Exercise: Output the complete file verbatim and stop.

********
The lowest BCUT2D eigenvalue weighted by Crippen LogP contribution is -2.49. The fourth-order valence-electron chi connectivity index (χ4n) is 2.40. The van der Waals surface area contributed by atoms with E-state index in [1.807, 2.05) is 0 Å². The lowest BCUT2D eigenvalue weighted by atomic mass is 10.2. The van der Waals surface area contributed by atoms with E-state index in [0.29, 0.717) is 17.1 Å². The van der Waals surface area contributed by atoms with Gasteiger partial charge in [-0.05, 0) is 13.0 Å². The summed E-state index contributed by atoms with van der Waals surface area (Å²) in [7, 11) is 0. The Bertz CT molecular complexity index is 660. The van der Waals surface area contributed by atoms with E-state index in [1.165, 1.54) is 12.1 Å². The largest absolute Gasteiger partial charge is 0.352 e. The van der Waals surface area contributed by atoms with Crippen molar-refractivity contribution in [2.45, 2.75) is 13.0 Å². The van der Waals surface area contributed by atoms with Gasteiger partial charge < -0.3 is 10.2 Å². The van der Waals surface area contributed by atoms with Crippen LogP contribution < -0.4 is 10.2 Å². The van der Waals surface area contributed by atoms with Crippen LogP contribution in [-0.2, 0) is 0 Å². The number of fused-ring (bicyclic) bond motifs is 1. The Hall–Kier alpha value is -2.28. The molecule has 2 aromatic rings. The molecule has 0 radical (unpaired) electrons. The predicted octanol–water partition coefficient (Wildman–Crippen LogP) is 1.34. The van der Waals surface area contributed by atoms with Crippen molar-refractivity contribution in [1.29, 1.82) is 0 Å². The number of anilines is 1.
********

The lowest BCUT2D eigenvalue weighted by Crippen LogP contribution is -2.49. The fourth-order valence-electron chi connectivity index (χ4n) is 2.40. The van der Waals surface area contributed by atoms with E-state index in [1.807, 2.05) is 0 Å². The lowest BCUT2D eigenvalue weighted by atomic mass is 10.2. The van der Waals surface area contributed by atoms with E-state index in [0.29, 0.717) is 17.1 Å². The van der Waals surface area contributed by atoms with Gasteiger partial charge in [-0.05, 0) is 13.0 Å². The summed E-state index contributed by atoms with van der Waals surface area (Å²) in [7, 11) is 0. The Bertz CT molecular complexity index is 660. The van der Waals surface area contributed by atoms with E-state index in [1.165, 1.54) is 12.1 Å². The largest absolute Gasteiger partial charge is 0.352 e. The van der Waals surface area contributed by atoms with Crippen molar-refractivity contribution in [2.45, 2.75) is 13.0 Å². The van der Waals surface area contributed by atoms with Gasteiger partial charge < -0.3 is 10.2 Å². The van der Waals surface area contributed by atoms with Crippen LogP contribution < -0.4 is 10.2 Å². The van der Waals surface area contributed by atoms with Crippen LogP contribution in [-0.2, 0) is 0 Å². The number of fused-ring (bicyclic) bond motifs is 1. The Hall–Kier alpha value is -2.28. The molecule has 2 aromatic rings. The molecule has 0 radical (unpaired) electrons. The predicted octanol–water partition coefficient (Wildman–Crippen LogP) is 1.34. The van der Waals surface area contributed by atoms with Crippen molar-refractivity contribution in [1.29, 1.82) is 0 Å². The number of anilines is 1.